On April 17 a satellite press-conference Yerevan-Baku was held under the project of Yerevan and Baku Press Clubs “Possible Resolutions to the Karabagh Conflict: Expert Evaluations and Media Coverage”, supported by OSI Network Media Program. Technical assistance in its conductance was provided by “Mir” Interstate TV and Radio Company. This the fifth space bridge giving floor for Armenia and Azerbaijani politicians to answer the questions of journalists of the neighboring country. The first similar meeting took place in December last year (see details in YPC Weekly Newsletter, December 7-13, 2002).
This time the Baku studio hosted a Milli Meclis deputy, a member of Azerbaijani delegation in the Parliamentary Assembly of the Council of Europe Asim Mollazadeh. The questions of the Armenian media present in the Yerevan studio mostly referred to the attitudes of the South Caucasus countries to the Iraq war, the honoring of commitments of the Council of Europe by Armenia and Azerbaijan, in particular, those on the peaceful resolution of the Karabagh problem, the presidential elections, over in Armenia and upcoming in Azerbaijan.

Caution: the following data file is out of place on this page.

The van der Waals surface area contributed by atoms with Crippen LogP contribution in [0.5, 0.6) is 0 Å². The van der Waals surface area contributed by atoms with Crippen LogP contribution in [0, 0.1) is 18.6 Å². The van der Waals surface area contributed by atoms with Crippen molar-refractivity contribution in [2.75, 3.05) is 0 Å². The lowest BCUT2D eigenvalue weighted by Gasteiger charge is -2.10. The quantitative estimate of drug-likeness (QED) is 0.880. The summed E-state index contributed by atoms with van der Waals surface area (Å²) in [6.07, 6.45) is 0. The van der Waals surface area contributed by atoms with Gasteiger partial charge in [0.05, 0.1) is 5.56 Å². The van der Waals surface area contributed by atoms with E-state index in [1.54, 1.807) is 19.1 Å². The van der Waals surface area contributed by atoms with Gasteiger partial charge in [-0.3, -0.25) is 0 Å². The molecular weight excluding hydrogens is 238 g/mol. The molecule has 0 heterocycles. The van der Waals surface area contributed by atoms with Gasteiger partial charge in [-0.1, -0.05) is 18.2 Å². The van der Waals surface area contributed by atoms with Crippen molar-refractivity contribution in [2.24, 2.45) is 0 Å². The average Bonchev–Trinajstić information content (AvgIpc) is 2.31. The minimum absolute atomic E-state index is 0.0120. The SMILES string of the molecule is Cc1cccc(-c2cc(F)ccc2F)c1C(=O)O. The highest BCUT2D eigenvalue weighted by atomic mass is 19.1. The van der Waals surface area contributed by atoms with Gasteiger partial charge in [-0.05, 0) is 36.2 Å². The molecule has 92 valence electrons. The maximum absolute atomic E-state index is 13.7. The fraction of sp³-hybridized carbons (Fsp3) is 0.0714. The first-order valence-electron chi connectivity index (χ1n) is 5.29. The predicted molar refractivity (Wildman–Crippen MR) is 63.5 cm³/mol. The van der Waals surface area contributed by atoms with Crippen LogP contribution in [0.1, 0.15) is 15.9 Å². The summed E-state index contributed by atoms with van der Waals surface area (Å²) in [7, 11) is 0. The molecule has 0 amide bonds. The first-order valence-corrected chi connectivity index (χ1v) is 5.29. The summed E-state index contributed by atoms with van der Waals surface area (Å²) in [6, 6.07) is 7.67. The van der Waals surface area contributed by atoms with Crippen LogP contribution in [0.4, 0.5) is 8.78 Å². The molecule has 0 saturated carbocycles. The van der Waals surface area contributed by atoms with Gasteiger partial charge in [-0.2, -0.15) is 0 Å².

MEDIA AND ELECTIONS: IMPACT ON THE CHOICE OF THE SOCIETY

On April 12-13 in Tsaghkadzor a seminar “Media and Elections: Impact on the Choice of the Society”, organized by the RA Ministry of Foreign Affairs with the support of the Council of Europe, was held. The seminar brought together representatives of media, non-governmental organizations, state structures of Armenia as well as European experts. The subjects discussed included both the international experience in election campaign coverage, as well as the activities of Armenia media during the presidential election of 2003, their role in shaping the public opinion. In particular, the report of the President of Yerevan Press Club Boris Navasardian was devoted to the YPC monitoring of the media coverage of the elections of the RA President, while the YPC Expert Mesrop Harutyunyan analyzed the legal regulation of media during the past election campaign.

PARLIAMENTARY ELECTIONS-2003: RULES FOR MEDIA